Tsunami Readiness

What is a Tsunami?

A tsunami isn’t a wind driven wave. It’s better understood as a new and suddenly higher sea level. It also has greater force than a breaking wave or swell. Earthquake-induced movement of the ocean floor most often causes tsunamis, although rapid displacement of water, landslides, volcanic eruptions, and meteorite impacts can also cause them.

The City of Victoria is not at high risk of a damaging tsunami as other areas of Vancouver Island are. 

Tsunami Modelling

Tsunami modelling of our region after a magnitude 9.0 earthquake has shown us that the maximum water level will be 3.5 metres with a maximum water flow speed of 1 metre per second. In comparison, the 2011 Tohoku tsunami in Japan had a maximum water level of 40 metres with a maximum water flow speed of 12 metres per second.

 View local tsunami hazard mapping on VicMap and click on I want to… turn map data on/off and then select the Emergency Services layer.

What to Know and Do

Felt Earthquake
When an earthquake lasts for 60 seconds or more, or is so strong that it is difficult for you to stand -- Drop, Cover and Hold On until the shaking stops, count to 60 and then move away from beaches and low-lying areas to higher ground immediately. Return only after local emergency officials advise that it is safe to do so. Monitor local media for updates.

If you are near the beach or low lying areas DO NOT wait for officials to tell you to evacuate. The strong earthquake lasting more than 60 seconds is your signal to move to higher ground immediately. (Graphic courtesy of ShakeOutBC.)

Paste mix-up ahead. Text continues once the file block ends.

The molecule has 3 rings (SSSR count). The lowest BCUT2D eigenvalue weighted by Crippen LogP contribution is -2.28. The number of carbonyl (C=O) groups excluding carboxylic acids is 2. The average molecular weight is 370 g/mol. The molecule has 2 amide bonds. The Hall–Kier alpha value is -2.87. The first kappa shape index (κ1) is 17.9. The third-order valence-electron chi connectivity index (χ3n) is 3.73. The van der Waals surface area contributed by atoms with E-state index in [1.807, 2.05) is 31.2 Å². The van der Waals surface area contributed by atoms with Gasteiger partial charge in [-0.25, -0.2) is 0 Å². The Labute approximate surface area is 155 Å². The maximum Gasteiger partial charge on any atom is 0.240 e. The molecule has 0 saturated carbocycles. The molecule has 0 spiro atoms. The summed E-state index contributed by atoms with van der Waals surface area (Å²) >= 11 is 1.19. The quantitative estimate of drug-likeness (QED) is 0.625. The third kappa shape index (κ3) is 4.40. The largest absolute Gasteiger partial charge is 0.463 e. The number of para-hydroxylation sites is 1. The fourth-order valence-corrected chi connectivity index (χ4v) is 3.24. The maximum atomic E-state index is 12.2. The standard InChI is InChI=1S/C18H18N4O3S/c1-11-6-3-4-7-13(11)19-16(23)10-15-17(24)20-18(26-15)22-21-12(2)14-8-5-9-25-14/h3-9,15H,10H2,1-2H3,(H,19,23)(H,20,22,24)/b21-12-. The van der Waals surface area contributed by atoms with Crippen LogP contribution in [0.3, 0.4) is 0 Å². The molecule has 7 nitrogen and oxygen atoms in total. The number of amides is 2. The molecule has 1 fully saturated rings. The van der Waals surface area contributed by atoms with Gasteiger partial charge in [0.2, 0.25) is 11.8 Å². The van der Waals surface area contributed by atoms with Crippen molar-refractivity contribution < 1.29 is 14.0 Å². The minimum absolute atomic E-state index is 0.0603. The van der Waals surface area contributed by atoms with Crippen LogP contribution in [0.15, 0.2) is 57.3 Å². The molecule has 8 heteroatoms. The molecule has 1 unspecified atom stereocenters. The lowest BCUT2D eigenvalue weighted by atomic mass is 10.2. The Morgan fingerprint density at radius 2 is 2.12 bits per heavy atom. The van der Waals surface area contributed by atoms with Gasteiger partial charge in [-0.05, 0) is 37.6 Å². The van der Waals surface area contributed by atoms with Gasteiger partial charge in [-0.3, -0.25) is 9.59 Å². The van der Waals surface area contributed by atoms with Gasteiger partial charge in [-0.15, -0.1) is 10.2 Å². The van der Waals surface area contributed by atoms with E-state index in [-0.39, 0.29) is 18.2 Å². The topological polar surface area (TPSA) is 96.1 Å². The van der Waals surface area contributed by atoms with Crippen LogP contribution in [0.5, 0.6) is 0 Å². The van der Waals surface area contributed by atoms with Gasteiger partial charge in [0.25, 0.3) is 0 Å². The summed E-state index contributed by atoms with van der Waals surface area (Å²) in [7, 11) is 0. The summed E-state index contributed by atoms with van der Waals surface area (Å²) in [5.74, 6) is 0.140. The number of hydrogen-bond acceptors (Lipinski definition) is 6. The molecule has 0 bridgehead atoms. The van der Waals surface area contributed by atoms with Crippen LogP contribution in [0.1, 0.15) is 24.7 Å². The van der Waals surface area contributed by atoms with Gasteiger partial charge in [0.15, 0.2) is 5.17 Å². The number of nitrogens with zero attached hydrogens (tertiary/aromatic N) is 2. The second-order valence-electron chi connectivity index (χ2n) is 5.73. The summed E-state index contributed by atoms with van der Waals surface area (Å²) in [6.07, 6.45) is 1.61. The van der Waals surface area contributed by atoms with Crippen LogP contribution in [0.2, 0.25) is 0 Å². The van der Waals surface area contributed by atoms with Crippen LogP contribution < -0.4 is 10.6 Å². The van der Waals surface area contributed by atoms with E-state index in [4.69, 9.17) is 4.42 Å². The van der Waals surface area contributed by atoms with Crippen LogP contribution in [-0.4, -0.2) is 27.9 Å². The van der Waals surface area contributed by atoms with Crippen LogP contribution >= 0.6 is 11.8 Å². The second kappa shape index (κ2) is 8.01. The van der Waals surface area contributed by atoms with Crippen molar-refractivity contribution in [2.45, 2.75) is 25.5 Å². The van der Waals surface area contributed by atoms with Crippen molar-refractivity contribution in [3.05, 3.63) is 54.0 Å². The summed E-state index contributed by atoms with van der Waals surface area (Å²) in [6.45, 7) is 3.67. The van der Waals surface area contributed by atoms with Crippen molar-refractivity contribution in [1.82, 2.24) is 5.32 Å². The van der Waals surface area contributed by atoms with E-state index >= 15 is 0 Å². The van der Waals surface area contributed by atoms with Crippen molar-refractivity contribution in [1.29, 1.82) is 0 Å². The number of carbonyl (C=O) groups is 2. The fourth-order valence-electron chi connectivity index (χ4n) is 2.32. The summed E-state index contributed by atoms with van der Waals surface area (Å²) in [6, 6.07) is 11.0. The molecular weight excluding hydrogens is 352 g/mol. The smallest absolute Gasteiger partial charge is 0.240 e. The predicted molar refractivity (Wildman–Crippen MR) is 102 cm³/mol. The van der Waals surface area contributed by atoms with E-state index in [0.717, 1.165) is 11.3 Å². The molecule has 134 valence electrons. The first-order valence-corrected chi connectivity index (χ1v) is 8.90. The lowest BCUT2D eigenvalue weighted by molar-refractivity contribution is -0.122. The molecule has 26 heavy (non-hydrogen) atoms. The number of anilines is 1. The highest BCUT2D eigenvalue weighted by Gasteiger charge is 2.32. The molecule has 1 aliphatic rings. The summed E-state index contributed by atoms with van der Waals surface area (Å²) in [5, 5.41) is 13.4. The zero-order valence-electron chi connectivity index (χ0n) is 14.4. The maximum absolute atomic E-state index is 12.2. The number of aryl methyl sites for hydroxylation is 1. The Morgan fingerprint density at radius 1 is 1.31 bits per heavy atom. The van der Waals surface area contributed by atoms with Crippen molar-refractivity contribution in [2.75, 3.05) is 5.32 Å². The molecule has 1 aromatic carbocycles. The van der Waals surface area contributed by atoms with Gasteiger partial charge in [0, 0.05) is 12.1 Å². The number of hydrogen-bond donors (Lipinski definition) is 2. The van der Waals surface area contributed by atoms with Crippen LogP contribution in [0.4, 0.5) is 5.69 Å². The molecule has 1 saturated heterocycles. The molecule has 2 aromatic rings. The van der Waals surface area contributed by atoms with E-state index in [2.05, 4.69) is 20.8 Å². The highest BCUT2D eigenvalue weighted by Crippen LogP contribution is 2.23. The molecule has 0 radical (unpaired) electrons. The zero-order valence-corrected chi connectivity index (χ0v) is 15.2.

Distant Earthquake
Tsunamis originating some distance away in the Pacific Ocean may not be preceded by a "felt earthquake" in Victoria. When notification of a "distant tsunami" is issued, local emergency officials have several hours to notify citizens located close to beaches and low-lying areas to move to higher ground. In Victoria, tsunami waves caused by distant earthquakes may impact the same beaches, shorelines and coastal properties that are regularly affected by serious winter storms.

Other Signs of a Tsunami
Other signs of a tsunami may include the ocean receding, a sudden rise or fall in sea level, or a roaring sound coming from the ocean. Evacuate to higher ground immediately if you experience any of these signs.

Tsunami Notifications

Tsunami notifications that could be issued in Victoria include:

Tsunami Warning:
There is an imminent threat of a tsunami or confirmation that a tsunami wave has been generated for Victoria. This is the highest and most serious level of tsunami notification.
What to do? Those residing in low-lying coastal areas are to move to higher ground immediately and take their emergency kit with them.

Tsunami Advisory:
There is an expectation of strong currents and/or low amplitude wave activity in Victoria.
What to do? Stay off local beaches, marinas and harbours.

Tsunami Watch:
An early alert that is based on the analysis of an event. It may be cancelled or upgraded to a warning or an advisory. 
What to do? Those residing in low-lying coastal areas should be prepared to move to higher ground in the event the tsunami watch is upgraded to an advisory or warning.

Be Tsunami Smart

Emergency Management BC has some helpful tips on how to "Be Tsunami Smart". 

For the latest information on an earthquake or tsunami in BC, follow Emergency Management BC on Twitter @EmergencyInfoBC for emergency alerts and updates.

In the event of a tsunami notification, information will be posted on the City of Victoria's homepage, on Facebook, and on Twitter at @CityofVictoria.

Sign up for Vic-Alert, the City of Victoria's new emergency notification service. Receive alerts by text and/or voice recorded call in the event of a major emergency.

The public is advised to monitor local media outlets for emergency updates. 


 Everyday readiness for every person, every business, every organization.